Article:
Clevo noise rock vets do some of their best work yet. “Sleight of Hand” is a concise and electrifying burst of power that could have come straight off of Six Finger Satellite’s Paranormalized, secret melodic bass line included. “House of Eyes” is full of Bauhaus-ian drama; spiraling guitar and bass lines wrap around singer David Russell’s throat, threatening to choke the life out of him, and us. “My Catastrophe” is a relentless slice of avant-hardcore, buried blastbeats competing with fragmented electronics. “Toil & Toll” is Murderedman’s nu metal cut, featuring Russell’s most effective vocal performance overtop a hammering groove and sheets of skree. This is a brutal record, modest in its ambitions, but ambitious nonetheless. As good as they are here (and live), I feel Murderedman’s finest material has yet to come. But for now, this record will satisfy those who miss the likes of Drunkdriver and White Suns, not to mention Slug and Glazed Baby.

(A Soundesign Recording //

Poor Lily  Vuxola CD

I wanted to like this; really, I did. I’m a sucker for things in this nebulous genre – post-hardcore pseudo-artpunk whatchamacallit, obviously inspired by the Minutemen and most specifically recalling the mighty Nomeansno. Poor Lily are old hardcore dudes based in the Bronx who still feel the fire and wanna jam out their socio-political issues via tight power trio dynamics. And they almost succeed. But then there’s the singer’s nasally voice which falls on the wrong end of the Biafra Annoyance Spectrum. And when the other guy occasionally chimes in, you’re wondering how the CD player suddenly switched to a Biohazard album (and I only have a single-disc player). Despite some promising song titles (“The Days are Not Piano Keys,” “Justice Kennedy Has a Cold,” “The Drunken Mapmaker”), not one of these 19 songs stands out. To their credit, Poor Lily only waste a half hour of your time, but then again, that time would have been better spent listening to Sex Mad.  

(self-released //

Sonic Youth  Smart Bar Chicago 1985 2xLP

Nineteen eighty-five was a peak year for da Yooth, what with arguably one of their finest albums, Bad Moon Rising, coming out on Homestead, and them beginning to tour the entire country, often with Swans and at least once in the Mojave Desert with the Meat Puppets and Redd Kross (and *cough* Psi-Com). This gig from Chicago is a helluva live document and might remind you why Sonic Youth, at their best, divorced from all the recent drama, really are a unique and powerful band unlike any other. The set is basically all of Bad Moon Rising with a few things off the impending EVOL. The recording is excellent, utilizing both board and room mics to give a real presence to the room, while still being able to hear what each instrument is doing. You know the guitars are going to be gnarly and otherworldly, but what really comes through is how pulverizing the rhythm section is. Steve Shelley had just joined the band following Bob Bert’s departure, and his time in Wisconsin’s Crucifucks had prepared him well for Sonic Youth’s intense sets. He’s a more straightforward drummer than Bert, and live it comes together as he keeps the band from floating away or jamming too long. They start things off with “Halloween”s slow grind, then get “Death Valley ‘69” out of the way. It thrashes pretty hard, but it’s “Intro” into “Brave Men Run” that really kicks the set up an extra level. Shelley and Gordon drive the song forward as Moore and Ranaldo make Swell Maps chimes on their guitars. The dark, tribal threat of “I Love Her All The Time” is so focused it feels like an incantation. “Ghost Bitch” sets hackles on edge with arcs of achingly abrasive feedback, eventually erupting in what sounds like a voodoo dance in pitch-black darkness. Older gems like “The Burning Spear” and “Making the Nature Scene” get feverish readings. This is before Sonic Youth felt compelled to weld their outre’ tendencies to traditional rock songcraft. At this point in their career, Sonic Youth sounded like no one else, aided by their heavy use of tape loops during this period. They had shed all of their No Wave forebears’ trappings and established a singularly menacing style of rock noise. Smart Bar has some of the heaviest SY action I’ve heard on wax, we’re talking some real head-banging noise rock, so come get ducky, dodos.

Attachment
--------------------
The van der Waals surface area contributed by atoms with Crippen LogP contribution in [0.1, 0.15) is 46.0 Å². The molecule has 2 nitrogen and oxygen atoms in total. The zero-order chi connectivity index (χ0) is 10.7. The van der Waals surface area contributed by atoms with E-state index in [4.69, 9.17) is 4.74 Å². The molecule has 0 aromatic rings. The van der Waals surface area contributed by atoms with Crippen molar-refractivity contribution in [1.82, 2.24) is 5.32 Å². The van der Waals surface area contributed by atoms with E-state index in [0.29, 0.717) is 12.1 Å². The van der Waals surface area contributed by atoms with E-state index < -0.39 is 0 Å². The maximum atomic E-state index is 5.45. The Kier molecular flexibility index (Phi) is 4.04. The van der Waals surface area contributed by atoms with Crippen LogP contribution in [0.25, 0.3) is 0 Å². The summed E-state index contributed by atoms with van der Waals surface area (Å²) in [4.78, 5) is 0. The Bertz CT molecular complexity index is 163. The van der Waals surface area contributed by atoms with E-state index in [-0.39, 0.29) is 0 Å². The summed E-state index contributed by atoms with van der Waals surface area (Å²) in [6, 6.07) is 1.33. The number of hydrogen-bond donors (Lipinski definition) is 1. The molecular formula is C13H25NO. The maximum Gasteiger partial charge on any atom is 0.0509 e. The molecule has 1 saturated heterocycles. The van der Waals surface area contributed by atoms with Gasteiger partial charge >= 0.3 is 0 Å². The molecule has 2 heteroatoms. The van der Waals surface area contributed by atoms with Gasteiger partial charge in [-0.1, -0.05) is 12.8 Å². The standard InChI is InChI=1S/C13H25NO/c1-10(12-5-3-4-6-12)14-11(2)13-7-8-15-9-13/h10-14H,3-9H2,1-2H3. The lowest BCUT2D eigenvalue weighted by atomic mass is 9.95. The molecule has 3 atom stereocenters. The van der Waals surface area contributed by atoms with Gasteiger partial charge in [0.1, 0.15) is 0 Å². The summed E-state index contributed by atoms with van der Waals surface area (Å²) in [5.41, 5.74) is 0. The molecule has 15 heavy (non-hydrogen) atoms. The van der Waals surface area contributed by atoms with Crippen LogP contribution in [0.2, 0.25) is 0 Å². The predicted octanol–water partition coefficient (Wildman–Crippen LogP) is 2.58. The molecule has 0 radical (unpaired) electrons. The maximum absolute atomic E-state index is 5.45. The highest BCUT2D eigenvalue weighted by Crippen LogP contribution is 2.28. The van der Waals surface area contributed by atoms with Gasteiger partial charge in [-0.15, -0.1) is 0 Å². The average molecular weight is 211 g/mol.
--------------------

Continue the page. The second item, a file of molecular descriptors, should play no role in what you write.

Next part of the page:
(Goofin’ //

The Thing From the Crypt LP
Seminal comp of an isolated sub-scene gets the treatment by coldwave impresarios Dark Entries. There’s a gothic sensibility to much of this music, but it’s not heavy-handed, and often, tongue-in-cheek. Released in 1981 and containing two songs by each band, this comp’s quality is, for the most part, excellent. Exhibit ‘A’s “Rain” sounds like a New Zealander’s take on darkwave, ditching the menace for an extra dose of melancholy. “Take Me Inside” by Sad Lovers & Giants comes off as a more accessible, new wave Screamers, while Flying Beechcraft’s sly “Bugger Off” is a minor classic. Of course, half the reason to own this LP is for the two songs by the supremely satisfying Soft Drinks, a synth-vocal-drum combo that approach their arch songs with a thuggish glee. Imagine early Passage in a caveman karaoke and you’re getting close. “Squash” does just that, but “Pepsi Cola” is the choice of a new generation (of miscreants). A muscular drumbeat pounds away as synths act like a quickening pulse, while the singer yammers on about drinking a soda, literally, everywhere. Flying Beechcraft come up with another winner in “Frog Girl,” almost like an angles-rounded-off Embarrassment, or perhaps a slightly less pretentious Verlaines. I really dig how most of the bands walk this strange line between synth-punk-pop-new wave-goth. But trust me, there’s more than enough guitar here, this is still rock music, generally speaking. Joy Division looms large, but taken in creative directions. S-Haters provide good, noisy mope but Sad Lovers & Giants “Clint” could easily get an ‘80s nite dance floor moving. On the other hand, Mex’s “Functioning Fripp Girls” has more in common with Danny & The Dressmakers, and the album closes out with Gambit of Shame’s nearly trad garage-rockin’ “She Lawn.” If anyone would like to send me a copy of Soft Drinks’ lone 45, “Popstars In Their Pyjamas,” well, shucks, that’d be just swell.

(Dark Entries //

[most reviews originally appeared on Terminal Boredom]